A new model of Crossflow fluid-structure instabilities for helicopter bladesRichard Howell, Tony Lucey, Thomas Ng, Konstantinos Tsigklifis, Paul Dylejko
- Acoustics and Ultrasonics
- Arts and Humanities (miscellaneous)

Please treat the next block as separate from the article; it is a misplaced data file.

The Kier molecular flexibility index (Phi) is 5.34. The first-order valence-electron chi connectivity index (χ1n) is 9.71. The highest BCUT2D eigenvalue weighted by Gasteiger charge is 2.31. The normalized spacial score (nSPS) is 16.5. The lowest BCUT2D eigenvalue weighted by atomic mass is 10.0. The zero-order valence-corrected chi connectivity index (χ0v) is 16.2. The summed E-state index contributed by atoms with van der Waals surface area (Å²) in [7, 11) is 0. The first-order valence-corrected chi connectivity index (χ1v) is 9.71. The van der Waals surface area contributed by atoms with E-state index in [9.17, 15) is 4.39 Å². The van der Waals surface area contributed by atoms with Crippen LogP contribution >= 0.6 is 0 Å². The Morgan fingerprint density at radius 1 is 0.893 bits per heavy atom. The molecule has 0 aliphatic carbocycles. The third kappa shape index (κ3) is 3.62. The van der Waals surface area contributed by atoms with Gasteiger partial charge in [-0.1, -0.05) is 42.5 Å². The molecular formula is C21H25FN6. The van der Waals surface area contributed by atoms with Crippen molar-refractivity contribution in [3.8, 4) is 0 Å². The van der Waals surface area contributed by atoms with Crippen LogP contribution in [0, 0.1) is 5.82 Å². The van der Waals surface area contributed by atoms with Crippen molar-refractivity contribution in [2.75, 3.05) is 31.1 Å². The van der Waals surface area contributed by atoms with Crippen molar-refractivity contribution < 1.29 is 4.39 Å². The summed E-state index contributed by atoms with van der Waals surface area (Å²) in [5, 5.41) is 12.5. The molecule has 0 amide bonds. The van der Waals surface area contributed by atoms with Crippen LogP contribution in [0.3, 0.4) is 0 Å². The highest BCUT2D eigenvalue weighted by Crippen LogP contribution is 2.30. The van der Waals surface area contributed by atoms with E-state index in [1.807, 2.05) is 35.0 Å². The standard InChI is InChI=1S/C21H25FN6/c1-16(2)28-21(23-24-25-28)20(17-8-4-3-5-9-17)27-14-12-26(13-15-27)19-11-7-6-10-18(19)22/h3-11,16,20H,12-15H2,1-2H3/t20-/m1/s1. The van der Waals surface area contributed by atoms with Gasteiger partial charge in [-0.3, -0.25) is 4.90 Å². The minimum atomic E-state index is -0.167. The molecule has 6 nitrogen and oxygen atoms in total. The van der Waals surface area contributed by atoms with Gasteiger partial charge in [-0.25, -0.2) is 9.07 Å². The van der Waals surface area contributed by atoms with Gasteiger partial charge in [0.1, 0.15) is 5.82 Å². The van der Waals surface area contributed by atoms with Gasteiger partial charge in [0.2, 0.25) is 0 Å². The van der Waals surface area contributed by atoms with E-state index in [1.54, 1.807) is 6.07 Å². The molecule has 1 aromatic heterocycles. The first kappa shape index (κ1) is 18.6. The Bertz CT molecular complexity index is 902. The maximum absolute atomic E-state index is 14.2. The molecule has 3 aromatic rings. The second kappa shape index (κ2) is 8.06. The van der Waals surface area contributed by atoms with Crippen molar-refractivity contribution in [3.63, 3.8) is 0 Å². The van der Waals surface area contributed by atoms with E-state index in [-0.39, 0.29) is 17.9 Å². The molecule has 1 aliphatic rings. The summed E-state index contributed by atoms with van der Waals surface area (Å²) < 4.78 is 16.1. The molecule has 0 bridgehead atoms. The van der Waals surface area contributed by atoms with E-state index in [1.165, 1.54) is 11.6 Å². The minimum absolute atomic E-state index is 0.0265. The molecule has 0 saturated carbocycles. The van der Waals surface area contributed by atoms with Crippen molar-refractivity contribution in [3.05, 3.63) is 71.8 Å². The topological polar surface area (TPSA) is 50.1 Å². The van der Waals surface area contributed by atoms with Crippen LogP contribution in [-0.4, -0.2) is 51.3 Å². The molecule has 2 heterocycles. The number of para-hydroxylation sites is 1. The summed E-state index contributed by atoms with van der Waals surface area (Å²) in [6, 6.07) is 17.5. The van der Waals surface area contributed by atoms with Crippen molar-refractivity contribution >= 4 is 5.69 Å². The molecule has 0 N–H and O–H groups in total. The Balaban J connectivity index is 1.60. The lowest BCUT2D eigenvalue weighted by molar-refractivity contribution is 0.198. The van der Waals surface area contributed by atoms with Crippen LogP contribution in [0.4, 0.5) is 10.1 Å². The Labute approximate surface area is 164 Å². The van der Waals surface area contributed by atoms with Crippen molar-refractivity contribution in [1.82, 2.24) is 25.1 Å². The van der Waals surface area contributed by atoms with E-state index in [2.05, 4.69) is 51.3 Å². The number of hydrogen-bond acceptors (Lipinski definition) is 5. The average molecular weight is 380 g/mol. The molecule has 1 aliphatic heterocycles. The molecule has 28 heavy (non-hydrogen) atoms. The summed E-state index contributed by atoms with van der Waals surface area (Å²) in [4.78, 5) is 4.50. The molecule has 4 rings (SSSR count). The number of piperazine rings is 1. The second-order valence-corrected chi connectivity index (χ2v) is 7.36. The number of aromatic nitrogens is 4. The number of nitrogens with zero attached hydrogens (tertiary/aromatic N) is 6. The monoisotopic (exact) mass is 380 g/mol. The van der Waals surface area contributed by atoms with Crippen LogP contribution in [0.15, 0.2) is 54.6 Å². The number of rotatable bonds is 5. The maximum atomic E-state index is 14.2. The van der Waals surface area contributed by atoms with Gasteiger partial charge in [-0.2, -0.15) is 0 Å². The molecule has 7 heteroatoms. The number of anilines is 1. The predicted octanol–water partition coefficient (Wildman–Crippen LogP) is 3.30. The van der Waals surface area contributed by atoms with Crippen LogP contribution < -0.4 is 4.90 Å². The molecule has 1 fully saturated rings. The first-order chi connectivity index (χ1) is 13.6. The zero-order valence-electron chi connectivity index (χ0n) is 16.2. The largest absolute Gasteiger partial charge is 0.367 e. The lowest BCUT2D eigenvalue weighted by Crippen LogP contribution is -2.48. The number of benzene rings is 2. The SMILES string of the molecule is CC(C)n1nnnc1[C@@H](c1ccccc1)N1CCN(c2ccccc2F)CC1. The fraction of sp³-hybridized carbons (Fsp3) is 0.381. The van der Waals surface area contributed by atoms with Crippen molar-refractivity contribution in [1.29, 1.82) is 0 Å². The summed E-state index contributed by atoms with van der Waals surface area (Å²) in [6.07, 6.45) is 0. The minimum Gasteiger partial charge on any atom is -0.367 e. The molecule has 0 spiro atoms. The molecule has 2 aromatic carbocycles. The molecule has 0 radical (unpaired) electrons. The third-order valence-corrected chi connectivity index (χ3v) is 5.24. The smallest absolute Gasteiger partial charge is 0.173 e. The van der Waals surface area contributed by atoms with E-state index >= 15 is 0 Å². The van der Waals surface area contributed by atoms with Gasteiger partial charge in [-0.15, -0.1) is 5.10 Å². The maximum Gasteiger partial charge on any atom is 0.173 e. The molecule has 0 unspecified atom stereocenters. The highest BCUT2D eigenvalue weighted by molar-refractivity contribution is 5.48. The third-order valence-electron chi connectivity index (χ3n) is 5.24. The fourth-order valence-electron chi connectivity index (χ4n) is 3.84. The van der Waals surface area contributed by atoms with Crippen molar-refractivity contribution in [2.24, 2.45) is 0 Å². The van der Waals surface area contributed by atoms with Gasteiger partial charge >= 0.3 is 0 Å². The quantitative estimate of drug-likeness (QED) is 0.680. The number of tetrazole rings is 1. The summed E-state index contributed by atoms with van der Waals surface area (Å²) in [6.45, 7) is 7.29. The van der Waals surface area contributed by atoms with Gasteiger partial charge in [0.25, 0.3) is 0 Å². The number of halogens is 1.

Crossflows that induce fluid-structure instabilities arise in many engineering applications, such as flow over a road bridge or an aircraft wing. At a certain flow speed, an aeroelastic flutter instability is induced arising from the coupled translational and rotational movement of the structure. This instability is modified in a subgroup of these applications that include the additional effect of rotation, e.g., propellers. The structure now experiences a linearly varying effective mean flow (faster near the tip than at the root) and an induced stiffness (via tension) due to the centrifugal force that is also spatially varying. The flutter instability can create vibration fatigue issues and can also create a significant acoustic signature. This paper reports a newlinearised numerical model of the problem that fully couples a finite-difference Euler–Bernoulli beam model to a Theodorsen unsteady lift model that includes these effects of rotation. Comparisons with theoretical predictions in non-rotating flow demonstrate the effect on the trends for the onset of linear instability. The model is then applied to the problem of helicopter blade flutter, and the effects of various strategies for delaying the onset of linear instability are modelled.